Two former Greek prime ministers and an EU commissioner are among those being investigated in a multi-million euro pharmaceutical bribery scandal.
Greek prosecutors have named 10 officials that they believe are implicated in the scandal involving Swiss medical giant Novartis. They include two former prime ministers, Antonis Samaras and Panagiotis Pikrammenos, and the current EU migration commissioner, Dimitris Avramopoulos. All the officials denied any wrongdoing.
Novartis is being investigated in Greece over allegations that it bribed officials and doctors, from 2006 to 2015, to fix drug prices and boost its sales to public hospitals. Greek prosecutors published a report alleging that Novartis officials paid tens of millions of euros in bribes to doctors and politicians.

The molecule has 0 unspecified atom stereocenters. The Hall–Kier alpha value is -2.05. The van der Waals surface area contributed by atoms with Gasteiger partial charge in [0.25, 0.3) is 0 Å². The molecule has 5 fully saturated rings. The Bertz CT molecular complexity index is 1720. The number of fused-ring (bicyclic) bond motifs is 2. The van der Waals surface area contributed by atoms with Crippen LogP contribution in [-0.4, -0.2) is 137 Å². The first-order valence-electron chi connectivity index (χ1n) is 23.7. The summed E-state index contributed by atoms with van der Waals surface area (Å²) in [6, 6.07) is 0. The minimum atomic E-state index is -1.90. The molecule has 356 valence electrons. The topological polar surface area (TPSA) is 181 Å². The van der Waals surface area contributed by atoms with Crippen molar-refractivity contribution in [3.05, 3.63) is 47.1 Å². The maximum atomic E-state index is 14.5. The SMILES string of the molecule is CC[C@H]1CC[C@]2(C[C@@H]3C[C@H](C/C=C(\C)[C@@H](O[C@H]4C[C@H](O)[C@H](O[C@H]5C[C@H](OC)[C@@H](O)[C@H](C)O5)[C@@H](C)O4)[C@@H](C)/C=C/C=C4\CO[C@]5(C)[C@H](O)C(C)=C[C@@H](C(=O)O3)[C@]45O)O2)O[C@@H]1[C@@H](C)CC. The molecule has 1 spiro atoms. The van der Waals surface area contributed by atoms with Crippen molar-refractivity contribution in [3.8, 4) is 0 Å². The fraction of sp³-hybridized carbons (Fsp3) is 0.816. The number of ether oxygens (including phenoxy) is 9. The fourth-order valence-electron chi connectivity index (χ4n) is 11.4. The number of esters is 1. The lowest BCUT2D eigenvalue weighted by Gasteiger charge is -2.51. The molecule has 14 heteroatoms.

Deputy Justice Minister Dimitris Papangelopoulos called the situation "the biggest scandal since the establishment of the Greek state".
This is just the latest episode where big pharmaceutical companies have been accused of using large-scale bribery to gain a larger share of the market. The likes of AstraZeneca and GlaxoSmithKline have faced similar accusations and been fined heavily for bribery.
While the Greek population may be shocked by the alleged involvement of senior political figures, those in business – especially in the pharmaceutical industry – would do well to realise the dangers of failing to have strong anti-bribery measures in place. They can’t say they haven’t been warned.
Read our article: BITTER PILL